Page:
Discover the 3 proven secret-weapons for writing great conference proposals (Part 1)

Posted on: October 26, 2011

Weapon #1: Inspired Outlines

Welcome to your first lesson on creating great conference proposals! Let’s start at the beginning … the idea.

The question is: do you have one?

You might be running on empty or have a few half-formed ideas that feel thick and foggy.

The solution: turn your idea meter to 11.

Step 1: Get Inspired 

The best way to get inspired is to allow your mind to relax. It’s that feeling that you get when you go for a long drive and set your mind to cruise control. You take in the scenery around you and just let your thoughts wonder.

Your first step is to reclaim that feeling.

Instead of thinking hard about your idea and getting a brain freeze – without the benefit of sugary goodness – stop thinking and instead:

  • Go for a drive
  • Take a long walk
  • Sit quietly and listen to some music
  • Visit a museum
  • Hang out in a cafe

Break your daily routine and expose yourself to the outside world so that you can get the mental stimulation necessary for new ideas.

Jot down topics that come to mind, and then follow the next step to nail down your focus.

Step 2: Nail Down Your Focus

Now that you have some topics in hand, it’s time to break out the ultimate weapon for helping you focus your proposal – the three sentence mini.

The three sentence mini is the ninja writing technique that guarantees that you will be able to clearly and concisely communicate your idea.

Say goodbye to rambling, tangents, and illogical points.

Here is how it works:

Pick a few of your favorite topics, and for each topic create three sentences that will form the foundation of your proposal outline.

The three sentences include: The Setup, The Plot, and The Point

The setup answers the question ‘why’ and leads the reader in, the plot is the difficultly or conflict that you are addressing, and the point is the message that you want to get across.

So let’s say that I wanted to write a proposal about ways to design for behavior change. My three sentence mini might be:

Designers are charged with changing user behavior to meet specific business goals (The Setup)

Rather than affect behavior change, existing techniques only serve to reduce friction in a design (The Plot)

Behavior change only arises when three key elements converge at the same time: motivation, ability, and a trigger. (The Point)

 Here is another example:

 I used to ride horses in competition, and every now and then, I’d take a fall. (The Setup)

Everything’s going well, you’re feeling great, and then the horse balks in front of a jump – you go arse over teakettle and land in the dirt. (The Plot)

You never learn how not to fall; you just get better at falling. (The point)

The Takeaway:

There is one more sentence that you have to write that is specific to conference proposals – the takeaway.

You need to answer: What are the key points that the audience will learn or take away from my presentation?

It is best to address this question in a bulleted format that lists 2 – 4 key takeaways.

Step 3: Expand Your Minis 

The last step in creating your proposal outline is to flesh out your mini by writing down three supporting points for each of your three sentences, as follows:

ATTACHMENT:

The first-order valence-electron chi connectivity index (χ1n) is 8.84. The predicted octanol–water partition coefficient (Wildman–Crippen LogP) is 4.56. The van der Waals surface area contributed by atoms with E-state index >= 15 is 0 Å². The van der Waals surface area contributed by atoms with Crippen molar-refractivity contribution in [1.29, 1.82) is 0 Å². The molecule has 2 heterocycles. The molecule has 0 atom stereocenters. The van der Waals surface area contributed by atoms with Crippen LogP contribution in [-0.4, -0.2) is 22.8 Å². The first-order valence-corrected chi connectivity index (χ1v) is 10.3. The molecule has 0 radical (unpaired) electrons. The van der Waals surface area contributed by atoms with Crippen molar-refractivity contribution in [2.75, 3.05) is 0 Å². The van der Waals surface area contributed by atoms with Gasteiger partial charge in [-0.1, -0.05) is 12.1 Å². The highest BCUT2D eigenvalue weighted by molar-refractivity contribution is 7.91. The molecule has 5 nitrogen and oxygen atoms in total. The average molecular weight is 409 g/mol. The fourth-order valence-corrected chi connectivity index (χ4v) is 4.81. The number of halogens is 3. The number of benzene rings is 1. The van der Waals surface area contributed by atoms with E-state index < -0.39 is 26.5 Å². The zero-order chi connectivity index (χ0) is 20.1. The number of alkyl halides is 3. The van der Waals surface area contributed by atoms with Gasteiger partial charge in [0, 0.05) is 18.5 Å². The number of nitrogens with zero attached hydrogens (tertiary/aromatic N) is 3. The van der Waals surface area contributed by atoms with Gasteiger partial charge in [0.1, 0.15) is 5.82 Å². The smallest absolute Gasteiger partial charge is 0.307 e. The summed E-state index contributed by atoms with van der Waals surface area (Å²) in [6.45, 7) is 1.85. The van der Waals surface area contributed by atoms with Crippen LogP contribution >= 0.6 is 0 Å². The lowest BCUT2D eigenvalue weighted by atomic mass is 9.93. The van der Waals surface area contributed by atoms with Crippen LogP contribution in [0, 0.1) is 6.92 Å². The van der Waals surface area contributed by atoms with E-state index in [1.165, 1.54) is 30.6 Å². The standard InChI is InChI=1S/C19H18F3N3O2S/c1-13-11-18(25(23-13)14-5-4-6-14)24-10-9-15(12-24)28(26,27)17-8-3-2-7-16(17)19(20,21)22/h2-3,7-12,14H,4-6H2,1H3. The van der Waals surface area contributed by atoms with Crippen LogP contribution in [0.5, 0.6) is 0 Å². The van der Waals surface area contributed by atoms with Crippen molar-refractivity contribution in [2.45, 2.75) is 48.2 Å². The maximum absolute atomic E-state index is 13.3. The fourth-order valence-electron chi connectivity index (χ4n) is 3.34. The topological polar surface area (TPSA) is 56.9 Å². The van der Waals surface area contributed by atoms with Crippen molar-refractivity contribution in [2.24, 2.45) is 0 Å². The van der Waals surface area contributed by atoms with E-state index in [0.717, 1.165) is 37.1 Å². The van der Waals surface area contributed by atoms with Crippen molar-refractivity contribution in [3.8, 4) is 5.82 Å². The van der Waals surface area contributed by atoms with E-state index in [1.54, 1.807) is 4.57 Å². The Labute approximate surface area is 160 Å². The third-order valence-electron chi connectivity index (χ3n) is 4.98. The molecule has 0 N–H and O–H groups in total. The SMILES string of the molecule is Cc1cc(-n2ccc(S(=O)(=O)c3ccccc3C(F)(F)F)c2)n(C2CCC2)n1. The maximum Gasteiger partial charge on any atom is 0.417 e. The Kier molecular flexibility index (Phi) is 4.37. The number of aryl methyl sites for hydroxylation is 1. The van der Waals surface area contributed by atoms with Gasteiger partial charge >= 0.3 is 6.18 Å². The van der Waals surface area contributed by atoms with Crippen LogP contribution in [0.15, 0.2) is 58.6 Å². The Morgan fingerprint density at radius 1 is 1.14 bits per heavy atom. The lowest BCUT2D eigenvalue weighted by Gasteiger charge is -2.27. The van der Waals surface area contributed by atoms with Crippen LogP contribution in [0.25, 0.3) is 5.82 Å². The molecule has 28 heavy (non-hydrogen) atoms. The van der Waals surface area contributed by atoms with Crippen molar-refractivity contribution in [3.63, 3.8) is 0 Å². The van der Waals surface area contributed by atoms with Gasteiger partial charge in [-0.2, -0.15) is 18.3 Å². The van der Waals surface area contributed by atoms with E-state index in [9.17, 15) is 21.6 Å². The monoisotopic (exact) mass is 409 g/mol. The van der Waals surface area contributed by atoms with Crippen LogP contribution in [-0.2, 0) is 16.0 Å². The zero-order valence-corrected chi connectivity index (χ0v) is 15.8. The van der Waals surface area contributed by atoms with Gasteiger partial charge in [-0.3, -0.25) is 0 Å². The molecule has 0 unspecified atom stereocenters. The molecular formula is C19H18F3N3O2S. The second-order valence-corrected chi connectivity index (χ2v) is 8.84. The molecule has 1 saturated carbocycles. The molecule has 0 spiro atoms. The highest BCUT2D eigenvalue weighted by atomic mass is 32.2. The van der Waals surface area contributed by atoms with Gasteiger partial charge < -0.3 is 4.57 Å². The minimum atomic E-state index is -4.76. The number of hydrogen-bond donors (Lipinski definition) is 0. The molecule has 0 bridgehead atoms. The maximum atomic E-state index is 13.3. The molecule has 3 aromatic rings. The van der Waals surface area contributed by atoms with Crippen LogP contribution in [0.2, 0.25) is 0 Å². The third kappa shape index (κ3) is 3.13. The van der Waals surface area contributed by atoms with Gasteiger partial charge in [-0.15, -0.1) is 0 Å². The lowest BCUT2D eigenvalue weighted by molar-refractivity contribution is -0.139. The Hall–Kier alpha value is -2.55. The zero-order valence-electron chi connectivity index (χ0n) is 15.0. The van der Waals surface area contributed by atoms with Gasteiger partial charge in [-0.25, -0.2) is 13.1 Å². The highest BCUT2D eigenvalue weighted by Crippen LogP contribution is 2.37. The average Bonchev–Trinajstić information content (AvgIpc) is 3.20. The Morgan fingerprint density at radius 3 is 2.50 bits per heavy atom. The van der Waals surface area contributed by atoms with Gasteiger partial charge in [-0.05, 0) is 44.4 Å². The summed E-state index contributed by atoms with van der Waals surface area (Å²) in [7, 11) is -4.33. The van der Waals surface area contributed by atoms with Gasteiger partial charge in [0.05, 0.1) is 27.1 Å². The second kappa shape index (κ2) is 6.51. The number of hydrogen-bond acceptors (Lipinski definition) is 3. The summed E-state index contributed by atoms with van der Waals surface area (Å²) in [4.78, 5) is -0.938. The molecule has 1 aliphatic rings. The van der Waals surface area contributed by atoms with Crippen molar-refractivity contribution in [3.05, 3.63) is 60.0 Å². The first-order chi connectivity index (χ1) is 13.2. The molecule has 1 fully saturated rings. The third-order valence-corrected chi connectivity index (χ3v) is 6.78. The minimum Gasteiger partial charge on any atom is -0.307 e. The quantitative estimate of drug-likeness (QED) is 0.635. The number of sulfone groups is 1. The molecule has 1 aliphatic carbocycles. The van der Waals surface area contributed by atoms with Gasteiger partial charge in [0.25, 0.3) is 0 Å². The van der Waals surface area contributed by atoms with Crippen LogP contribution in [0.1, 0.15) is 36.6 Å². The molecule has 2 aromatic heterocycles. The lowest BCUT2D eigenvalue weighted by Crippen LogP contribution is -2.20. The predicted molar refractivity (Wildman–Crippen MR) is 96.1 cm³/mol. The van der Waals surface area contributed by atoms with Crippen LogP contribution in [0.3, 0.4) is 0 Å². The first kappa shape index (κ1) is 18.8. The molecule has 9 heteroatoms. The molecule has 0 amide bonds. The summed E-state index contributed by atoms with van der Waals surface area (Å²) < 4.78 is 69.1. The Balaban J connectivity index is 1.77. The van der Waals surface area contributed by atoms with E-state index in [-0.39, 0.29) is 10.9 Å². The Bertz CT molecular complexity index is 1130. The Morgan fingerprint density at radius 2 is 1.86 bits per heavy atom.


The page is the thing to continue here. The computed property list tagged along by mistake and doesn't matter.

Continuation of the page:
Designers are charged with changing user behavior to meet specific business goals

  • By eliciting targeted behaviors within the product, such as submitting a rating
  • Increasing the duration of a specific behavior
  • Helping users achieve lasting behavioral change

Rather than affect behavior change, existing techniques mainly serve to reduce friction in a design (The Plot)

  • Reducing friction often means improving the usability of the product
  • Reducing friction is a good first step towards behavior change
  • The next step is to strategically incorporate concrete triggers into the design

Behavior change only arises when three key elements converge at the same time: motivation, ability, and a trigger. (The Point)

  • Motivation arises from pleasure, pain, or fear
  • The ability to change depends on physical or mental effort, time, or money
  • No behavior happens without a trigger

Key Takeaways

  • The three key elements of behavioral change
  • Questions your team should ask when designing for behavioral change

Now that you have your outline, double check that your points are logical and work to support the main statement.

Use it Today

Congratulations! With the completion of your outline you have the majority of your proposal already written.


Now just use the outline to create a narrative and get set for tomorrow when you will learn the second secret weapon: How to Create Catchy Headlines

[Disclaimer: The ideas presented in this blog are not original. I learned all of the techniques from a great writing course called Damn Fine Words ]


3 Responses to "Discover the 3 proven secret-weapons for writing great conference proposals (Part 1)"

This is a MUST READ for anyone submitting to the 2012 IA Summit!

Thank you for writing this Alla!

Thanks for your comment Jill, I am glad that you found it to be helpful! :)

[…] there are four slides for each idea. The inspiration for them is taken from Alla Zoller’s how to write great conference proposals post where she in part 1 talks of ‘The setup’, ‘The plot’ and ‘The […]

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Alla Zollers

I design products and services that just. make. sense.

When products make sense, customers are happy.

If customer are happy, they sign-up, stay on site, engage, share, and buy your product or service.

Happy customers allow companies to profit in both senses of the word.

I provide the following services:

• Heuristic Evaluations
• Discovery Research
• Strategy and Vision Development
• Information Architecture
• User Experience Design
• Usability Testing

You can find me on:

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